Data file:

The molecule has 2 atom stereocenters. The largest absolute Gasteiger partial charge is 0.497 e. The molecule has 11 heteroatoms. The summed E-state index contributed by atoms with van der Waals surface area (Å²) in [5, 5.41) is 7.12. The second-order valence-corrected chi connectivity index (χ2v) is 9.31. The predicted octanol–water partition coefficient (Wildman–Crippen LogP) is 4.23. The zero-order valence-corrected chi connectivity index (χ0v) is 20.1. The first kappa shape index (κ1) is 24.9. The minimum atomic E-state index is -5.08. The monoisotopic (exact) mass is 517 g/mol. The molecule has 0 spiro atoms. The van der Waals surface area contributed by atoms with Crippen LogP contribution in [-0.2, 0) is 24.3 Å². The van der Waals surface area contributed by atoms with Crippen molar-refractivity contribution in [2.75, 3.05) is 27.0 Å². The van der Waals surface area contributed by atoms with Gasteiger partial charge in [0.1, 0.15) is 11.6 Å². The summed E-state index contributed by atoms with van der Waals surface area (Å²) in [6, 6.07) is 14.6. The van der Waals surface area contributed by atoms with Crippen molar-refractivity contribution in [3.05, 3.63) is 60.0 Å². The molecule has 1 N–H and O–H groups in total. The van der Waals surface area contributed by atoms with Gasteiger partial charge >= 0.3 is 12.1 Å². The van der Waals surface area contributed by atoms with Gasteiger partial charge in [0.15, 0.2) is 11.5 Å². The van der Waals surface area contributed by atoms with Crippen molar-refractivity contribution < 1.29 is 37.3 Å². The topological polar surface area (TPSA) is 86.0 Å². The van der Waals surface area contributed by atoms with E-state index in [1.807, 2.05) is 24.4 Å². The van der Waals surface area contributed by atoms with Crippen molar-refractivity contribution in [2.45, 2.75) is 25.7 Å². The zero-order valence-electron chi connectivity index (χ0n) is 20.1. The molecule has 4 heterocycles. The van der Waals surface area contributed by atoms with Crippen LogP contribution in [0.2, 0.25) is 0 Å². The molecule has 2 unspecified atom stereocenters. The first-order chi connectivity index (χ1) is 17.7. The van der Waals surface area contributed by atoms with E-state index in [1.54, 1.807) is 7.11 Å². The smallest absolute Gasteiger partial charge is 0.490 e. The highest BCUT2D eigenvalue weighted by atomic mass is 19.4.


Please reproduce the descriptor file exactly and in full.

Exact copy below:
The molecule has 2 atom stereocenters. The largest absolute Gasteiger partial charge is 0.497 e. The molecule has 11 heteroatoms. The summed E-state index contributed by atoms with van der Waals surface area (Å²) in [5, 5.41) is 7.12. The second-order valence-corrected chi connectivity index (χ2v) is 9.31. The predicted octanol–water partition coefficient (Wildman–Crippen LogP) is 4.23. The zero-order valence-corrected chi connectivity index (χ0v) is 20.1. The first kappa shape index (κ1) is 24.9. The minimum atomic E-state index is -5.08. The monoisotopic (exact) mass is 517 g/mol. The molecule has 0 spiro atoms. The van der Waals surface area contributed by atoms with Crippen LogP contribution in [-0.2, 0) is 24.3 Å². The van der Waals surface area contributed by atoms with Crippen molar-refractivity contribution in [2.75, 3.05) is 27.0 Å². The van der Waals surface area contributed by atoms with Gasteiger partial charge in [0.1, 0.15) is 11.6 Å². The summed E-state index contributed by atoms with van der Waals surface area (Å²) in [6, 6.07) is 14.6. The van der Waals surface area contributed by atoms with Crippen molar-refractivity contribution in [3.05, 3.63) is 60.0 Å². The molecule has 1 N–H and O–H groups in total. The van der Waals surface area contributed by atoms with Gasteiger partial charge >= 0.3 is 12.1 Å². The van der Waals surface area contributed by atoms with Gasteiger partial charge in [0.15, 0.2) is 11.5 Å². The van der Waals surface area contributed by atoms with Crippen molar-refractivity contribution < 1.29 is 37.3 Å². The topological polar surface area (TPSA) is 86.0 Å². The van der Waals surface area contributed by atoms with E-state index in [1.807, 2.05) is 24.4 Å². The van der Waals surface area contributed by atoms with Crippen molar-refractivity contribution in [2.45, 2.75) is 25.7 Å². The zero-order valence-electron chi connectivity index (χ0n) is 20.1. The molecule has 4 heterocycles. The van der Waals surface area contributed by atoms with Crippen LogP contribution in [0.2, 0.25) is 0 Å². The molecule has 2 unspecified atom stereocenters. The first-order chi connectivity index (χ1) is 17.7. The van der Waals surface area contributed by atoms with E-state index in [1.54, 1.807) is 7.11 Å². The smallest absolute Gasteiger partial charge is 0.490 e. The highest BCUT2D eigenvalue weighted by atomic mass is 19.4.